Having come from a background of working with Oracle databases it was the norm to use the Oracle wait interface to tune sql and performance. The performance_schema is the first step in delivering wait state tuning to MySQL and its cousins such as MariaDB. As people learn more about performance_schema they will find it has some hidden gems for tuning. One thing that will come to light in time is that the old set the buffer to 80% or OS RAM will be obsolete in years to come. A much better tuner of the Oracle database Cary Millsap has many examples where high buffer cache usage did not relate to great performance in the database. I have seem similar in my time.
In an optimal world of database data retrieval the real performance measure is how fast the data is returned to the end user. If the simple result is in the buffer cache then there is a good chance the data can be retrieved quickly. In a typical Wordpress site with a daily blog update and little data gathering within the server the main performance requirement is serving the content quickly. This content is relatively static and as such is easy to serve from cache. However it is a misnomer to think that having most or even all your data in memory is stable in performance over using disk to get data.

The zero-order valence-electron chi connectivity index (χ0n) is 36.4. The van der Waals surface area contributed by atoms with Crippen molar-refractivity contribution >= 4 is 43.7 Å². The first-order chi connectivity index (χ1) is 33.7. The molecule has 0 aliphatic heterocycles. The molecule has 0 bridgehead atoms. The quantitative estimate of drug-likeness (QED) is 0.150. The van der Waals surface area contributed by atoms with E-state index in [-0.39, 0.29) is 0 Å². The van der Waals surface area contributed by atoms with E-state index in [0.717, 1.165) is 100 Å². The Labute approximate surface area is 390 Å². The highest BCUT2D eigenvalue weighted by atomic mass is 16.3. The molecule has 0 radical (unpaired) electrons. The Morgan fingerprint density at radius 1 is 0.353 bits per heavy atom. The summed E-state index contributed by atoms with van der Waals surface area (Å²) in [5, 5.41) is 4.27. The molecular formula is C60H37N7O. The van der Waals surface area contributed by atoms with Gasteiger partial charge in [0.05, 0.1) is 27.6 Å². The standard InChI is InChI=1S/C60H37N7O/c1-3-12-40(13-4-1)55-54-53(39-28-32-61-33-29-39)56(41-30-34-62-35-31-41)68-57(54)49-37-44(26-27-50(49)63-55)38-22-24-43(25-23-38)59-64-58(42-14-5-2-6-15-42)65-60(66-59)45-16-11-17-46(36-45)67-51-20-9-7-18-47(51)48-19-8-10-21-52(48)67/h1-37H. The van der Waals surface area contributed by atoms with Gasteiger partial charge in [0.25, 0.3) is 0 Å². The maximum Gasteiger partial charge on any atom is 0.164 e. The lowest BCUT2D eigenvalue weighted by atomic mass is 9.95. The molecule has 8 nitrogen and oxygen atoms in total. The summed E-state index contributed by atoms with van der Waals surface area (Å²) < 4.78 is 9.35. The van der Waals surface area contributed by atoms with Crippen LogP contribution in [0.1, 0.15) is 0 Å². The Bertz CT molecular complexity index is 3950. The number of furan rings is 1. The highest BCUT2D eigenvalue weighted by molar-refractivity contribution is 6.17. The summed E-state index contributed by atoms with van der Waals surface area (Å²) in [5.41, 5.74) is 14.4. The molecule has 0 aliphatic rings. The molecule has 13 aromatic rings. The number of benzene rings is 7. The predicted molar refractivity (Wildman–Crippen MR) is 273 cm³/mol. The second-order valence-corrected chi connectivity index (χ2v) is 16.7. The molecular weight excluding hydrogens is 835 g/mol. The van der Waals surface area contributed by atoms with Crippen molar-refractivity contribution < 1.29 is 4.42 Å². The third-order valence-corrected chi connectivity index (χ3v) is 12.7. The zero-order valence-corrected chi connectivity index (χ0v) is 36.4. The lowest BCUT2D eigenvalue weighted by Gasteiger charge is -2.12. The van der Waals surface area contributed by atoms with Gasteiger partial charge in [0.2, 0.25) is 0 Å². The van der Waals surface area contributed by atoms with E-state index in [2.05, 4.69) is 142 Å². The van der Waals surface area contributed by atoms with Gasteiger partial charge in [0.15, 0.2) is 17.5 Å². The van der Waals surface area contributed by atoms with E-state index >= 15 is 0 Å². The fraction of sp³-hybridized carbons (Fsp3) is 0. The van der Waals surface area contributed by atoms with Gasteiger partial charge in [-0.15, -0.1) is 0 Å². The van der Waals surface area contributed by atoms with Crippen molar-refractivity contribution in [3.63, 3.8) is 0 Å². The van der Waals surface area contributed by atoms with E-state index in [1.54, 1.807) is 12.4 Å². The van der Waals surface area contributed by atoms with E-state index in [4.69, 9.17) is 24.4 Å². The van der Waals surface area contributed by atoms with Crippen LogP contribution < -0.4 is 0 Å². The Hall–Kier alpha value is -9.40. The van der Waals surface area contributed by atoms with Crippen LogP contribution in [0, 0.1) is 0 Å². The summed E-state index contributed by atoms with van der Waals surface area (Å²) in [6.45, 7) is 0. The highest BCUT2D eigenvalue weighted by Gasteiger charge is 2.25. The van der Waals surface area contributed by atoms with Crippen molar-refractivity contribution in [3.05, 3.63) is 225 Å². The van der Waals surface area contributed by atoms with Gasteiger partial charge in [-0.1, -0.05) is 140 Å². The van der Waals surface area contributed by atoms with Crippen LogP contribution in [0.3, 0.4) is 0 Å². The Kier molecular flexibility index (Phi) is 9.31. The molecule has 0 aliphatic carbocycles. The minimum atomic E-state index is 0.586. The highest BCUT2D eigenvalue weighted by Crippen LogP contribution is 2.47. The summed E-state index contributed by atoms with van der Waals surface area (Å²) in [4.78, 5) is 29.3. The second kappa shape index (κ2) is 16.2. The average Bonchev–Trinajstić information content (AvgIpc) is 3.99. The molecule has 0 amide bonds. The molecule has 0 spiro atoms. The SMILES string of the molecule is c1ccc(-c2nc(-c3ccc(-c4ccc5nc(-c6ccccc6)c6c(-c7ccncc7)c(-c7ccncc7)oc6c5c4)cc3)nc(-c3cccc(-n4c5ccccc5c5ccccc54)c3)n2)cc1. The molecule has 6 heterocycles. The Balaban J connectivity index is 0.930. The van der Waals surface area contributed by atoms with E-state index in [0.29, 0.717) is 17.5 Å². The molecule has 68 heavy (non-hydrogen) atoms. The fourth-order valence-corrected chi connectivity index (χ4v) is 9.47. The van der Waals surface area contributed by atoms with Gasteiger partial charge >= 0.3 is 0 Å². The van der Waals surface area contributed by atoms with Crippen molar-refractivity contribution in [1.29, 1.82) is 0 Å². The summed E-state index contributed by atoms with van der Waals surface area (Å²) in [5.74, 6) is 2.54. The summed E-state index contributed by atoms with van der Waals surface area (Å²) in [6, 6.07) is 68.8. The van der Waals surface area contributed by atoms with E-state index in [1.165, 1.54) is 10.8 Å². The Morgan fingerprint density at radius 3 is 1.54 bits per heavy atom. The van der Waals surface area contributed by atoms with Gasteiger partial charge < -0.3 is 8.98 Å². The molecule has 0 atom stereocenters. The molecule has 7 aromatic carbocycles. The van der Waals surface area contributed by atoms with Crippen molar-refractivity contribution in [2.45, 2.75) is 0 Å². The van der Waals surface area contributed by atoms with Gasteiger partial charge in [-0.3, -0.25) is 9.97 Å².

lets take an example
Lets say I have a 1 million row table in memory and the actions of my SQL is that I do a full table scan of that table and then go to disk to get a single record from another table. So I have to conduct 1miiion I/O or buffer reads to find a record on disk. Would that be an efficient process. My instincts say possibly not. When tuning by buffer cache hits, this can be hidden from the casual user and as such be unavailable to the less knowledgeable tuner
The key part of performance schema is the wait monitoring for this.
Mark Leith's sys schema and ps_helper is part of the journey to improving the usability of the content in performance_schema. ps_helper was renamed to sys schema and is now more functional in providing a useful service.